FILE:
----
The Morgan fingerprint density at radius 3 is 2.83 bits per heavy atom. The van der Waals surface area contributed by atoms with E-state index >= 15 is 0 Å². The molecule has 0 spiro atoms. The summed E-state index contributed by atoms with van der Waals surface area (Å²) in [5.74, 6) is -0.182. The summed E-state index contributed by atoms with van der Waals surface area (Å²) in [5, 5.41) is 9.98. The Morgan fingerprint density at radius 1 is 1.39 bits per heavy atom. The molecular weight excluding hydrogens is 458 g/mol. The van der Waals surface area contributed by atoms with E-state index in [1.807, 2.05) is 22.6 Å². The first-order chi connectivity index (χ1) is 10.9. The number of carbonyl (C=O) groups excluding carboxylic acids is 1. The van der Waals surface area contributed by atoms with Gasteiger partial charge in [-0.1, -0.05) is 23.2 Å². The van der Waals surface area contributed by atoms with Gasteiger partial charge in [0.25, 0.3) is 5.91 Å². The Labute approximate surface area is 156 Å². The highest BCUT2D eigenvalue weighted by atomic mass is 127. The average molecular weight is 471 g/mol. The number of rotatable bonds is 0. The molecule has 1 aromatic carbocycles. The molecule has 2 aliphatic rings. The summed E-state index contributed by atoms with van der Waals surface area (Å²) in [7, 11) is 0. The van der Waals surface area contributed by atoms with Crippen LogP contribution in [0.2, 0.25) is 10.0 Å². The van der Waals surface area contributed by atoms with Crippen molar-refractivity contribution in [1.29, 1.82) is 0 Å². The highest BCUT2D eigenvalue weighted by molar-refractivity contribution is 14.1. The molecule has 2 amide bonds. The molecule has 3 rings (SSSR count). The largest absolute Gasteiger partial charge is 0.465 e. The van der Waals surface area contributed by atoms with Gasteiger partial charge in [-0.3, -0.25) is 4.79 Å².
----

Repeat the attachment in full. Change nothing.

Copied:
The Morgan fingerprint density at radius 3 is 2.83 bits per heavy atom. The van der Waals surface area contributed by atoms with E-state index >= 15 is 0 Å². The molecule has 0 spiro atoms. The summed E-state index contributed by atoms with van der Waals surface area (Å²) in [5.74, 6) is -0.182. The summed E-state index contributed by atoms with van der Waals surface area (Å²) in [5, 5.41) is 9.98. The Morgan fingerprint density at radius 1 is 1.39 bits per heavy atom. The molecular weight excluding hydrogens is 458 g/mol. The van der Waals surface area contributed by atoms with E-state index in [1.807, 2.05) is 22.6 Å². The first-order chi connectivity index (χ1) is 10.9. The number of carbonyl (C=O) groups excluding carboxylic acids is 1. The van der Waals surface area contributed by atoms with Gasteiger partial charge in [-0.1, -0.05) is 23.2 Å². The van der Waals surface area contributed by atoms with Gasteiger partial charge in [0.25, 0.3) is 5.91 Å². The Labute approximate surface area is 156 Å². The highest BCUT2D eigenvalue weighted by atomic mass is 127. The average molecular weight is 471 g/mol. The number of rotatable bonds is 0. The molecule has 1 aromatic carbocycles. The molecule has 2 aliphatic rings. The summed E-state index contributed by atoms with van der Waals surface area (Å²) in [7, 11) is 0. The van der Waals surface area contributed by atoms with Crippen LogP contribution in [0.2, 0.25) is 10.0 Å². The van der Waals surface area contributed by atoms with Crippen molar-refractivity contribution in [1.29, 1.82) is 0 Å². The highest BCUT2D eigenvalue weighted by molar-refractivity contribution is 14.1. The molecule has 2 amide bonds. The molecule has 3 rings (SSSR count). The largest absolute Gasteiger partial charge is 0.465 e. The van der Waals surface area contributed by atoms with Gasteiger partial charge in [-0.3, -0.25) is 4.79 Å².